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Abstract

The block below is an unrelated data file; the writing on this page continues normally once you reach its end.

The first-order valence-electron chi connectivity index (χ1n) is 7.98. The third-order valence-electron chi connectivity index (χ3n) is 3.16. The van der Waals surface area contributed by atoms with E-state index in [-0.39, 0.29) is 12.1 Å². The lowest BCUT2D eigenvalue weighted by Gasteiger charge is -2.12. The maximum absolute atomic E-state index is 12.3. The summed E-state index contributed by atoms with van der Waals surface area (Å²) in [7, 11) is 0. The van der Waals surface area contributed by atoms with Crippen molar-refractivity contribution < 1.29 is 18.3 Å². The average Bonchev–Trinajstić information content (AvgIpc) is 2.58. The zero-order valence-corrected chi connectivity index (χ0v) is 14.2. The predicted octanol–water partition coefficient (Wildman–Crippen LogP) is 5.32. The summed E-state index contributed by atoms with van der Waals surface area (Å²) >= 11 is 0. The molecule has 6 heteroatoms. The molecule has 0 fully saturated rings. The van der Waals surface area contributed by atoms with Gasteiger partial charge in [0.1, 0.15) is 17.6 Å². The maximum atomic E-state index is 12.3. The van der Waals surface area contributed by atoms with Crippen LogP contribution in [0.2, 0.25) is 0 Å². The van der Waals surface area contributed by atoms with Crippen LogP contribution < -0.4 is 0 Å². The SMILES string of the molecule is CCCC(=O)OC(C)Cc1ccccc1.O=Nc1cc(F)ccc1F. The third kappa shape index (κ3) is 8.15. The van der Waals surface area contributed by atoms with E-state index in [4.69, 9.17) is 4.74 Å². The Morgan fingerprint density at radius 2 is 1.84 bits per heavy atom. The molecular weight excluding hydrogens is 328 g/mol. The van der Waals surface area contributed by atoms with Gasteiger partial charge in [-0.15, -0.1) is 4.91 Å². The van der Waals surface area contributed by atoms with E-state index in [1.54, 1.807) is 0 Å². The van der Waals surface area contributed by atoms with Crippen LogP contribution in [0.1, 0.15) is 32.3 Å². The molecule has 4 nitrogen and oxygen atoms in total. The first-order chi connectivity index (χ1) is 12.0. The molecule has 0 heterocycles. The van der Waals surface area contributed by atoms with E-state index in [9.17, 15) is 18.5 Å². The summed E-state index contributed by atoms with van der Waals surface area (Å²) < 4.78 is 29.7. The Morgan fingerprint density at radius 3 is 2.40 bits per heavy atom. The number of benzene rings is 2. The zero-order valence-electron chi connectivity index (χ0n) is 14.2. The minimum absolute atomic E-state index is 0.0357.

The purpose of this paper is to address a problem that may arise with the assumption of a continuous spatial market in the TCM model. We find that this assumption can be challenged by geographical limitations that an area of study might have. Particularly for islands (or isolated island-like areas) that have a valuable non-market resource or good, the spatial market characteristic of the TCM model might be limited or truncated. The geographical truncation limits the observed maximum travel cost of the demand curve falsely implying a lower WTP than otherwise. The study uses a dichotomous choice CVM to confirm that the resulting demand schedules from the TCM underestimates WTP for day trips to the Caribbean National Forest in Puerto Rico. This results in a considerably smaller TCM WTP for the value of recreation sites at $17 to $29 versus $109 per day trip from the dichotomous choice CVM.

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